Thanks to a rapid-fire fever combined with muscle aches, headache, and sore throat, I had to call off clinic on Tuesday. My fever broke around 10pm Monday night, and the rest slowly wore off throughout the day Tuesday. Thus, I actually had time to catch up on blog posts for this week. Felt amazing, and I am glad I was able to process, reach out, and work through some things in my own mind, and share them via this outlet. I hope you all had a great week as well. Quite a variety of news, hope you enjoy!
Pregnant with an IUD: The Story of My Abortion – NW at RH Reality Check
Rare, and yet many of my patients have reported it happening to friends. A beautifully honest story.
…”First thing Monday, I make my calls. I get an urgent appointment Wednesday with a highly recommended ob-gyn who promises to get that meddlesome piece of metal out of me—turns out I’m probably fine, but no use pushing it longer than we have to. While I’ve got her on the line, there are more words I never thought I’d say. Do you have any recommendations for abortion providers? She gives me a list over the phone, and I start to make the calls.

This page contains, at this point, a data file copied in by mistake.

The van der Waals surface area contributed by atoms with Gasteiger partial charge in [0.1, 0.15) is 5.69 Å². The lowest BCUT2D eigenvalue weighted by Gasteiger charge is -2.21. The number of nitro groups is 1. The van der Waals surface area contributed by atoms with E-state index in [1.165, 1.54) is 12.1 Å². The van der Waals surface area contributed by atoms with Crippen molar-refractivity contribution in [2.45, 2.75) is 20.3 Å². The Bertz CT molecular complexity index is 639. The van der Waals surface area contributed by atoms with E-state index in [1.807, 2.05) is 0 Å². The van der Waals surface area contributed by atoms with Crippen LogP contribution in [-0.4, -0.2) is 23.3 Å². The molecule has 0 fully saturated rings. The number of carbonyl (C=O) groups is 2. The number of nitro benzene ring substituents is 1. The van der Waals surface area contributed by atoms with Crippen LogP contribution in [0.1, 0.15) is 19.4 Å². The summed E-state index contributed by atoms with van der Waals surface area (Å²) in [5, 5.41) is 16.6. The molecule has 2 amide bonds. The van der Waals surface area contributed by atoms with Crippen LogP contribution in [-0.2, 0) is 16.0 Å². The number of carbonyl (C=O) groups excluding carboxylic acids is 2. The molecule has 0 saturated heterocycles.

I’m struck by how few really are abortion providers. Out of a list of seven recommended doctors, none of the ones who answer their phones actually offer pregnancy termination. Only two family planning clinics in the area provide the service. I go with Planned Parenthood. I spend so much of my time defending them and giving money monthly, it seems only right to maintain my loyalty in my moment of need. Plus, they can fit me in Saturday morning for an in-clinic procedure. A quick call to my insurance confirms that the federal plan covers 100% of pregnancy, but no elective abortion. I have a hard time appreciating their ideological consistency….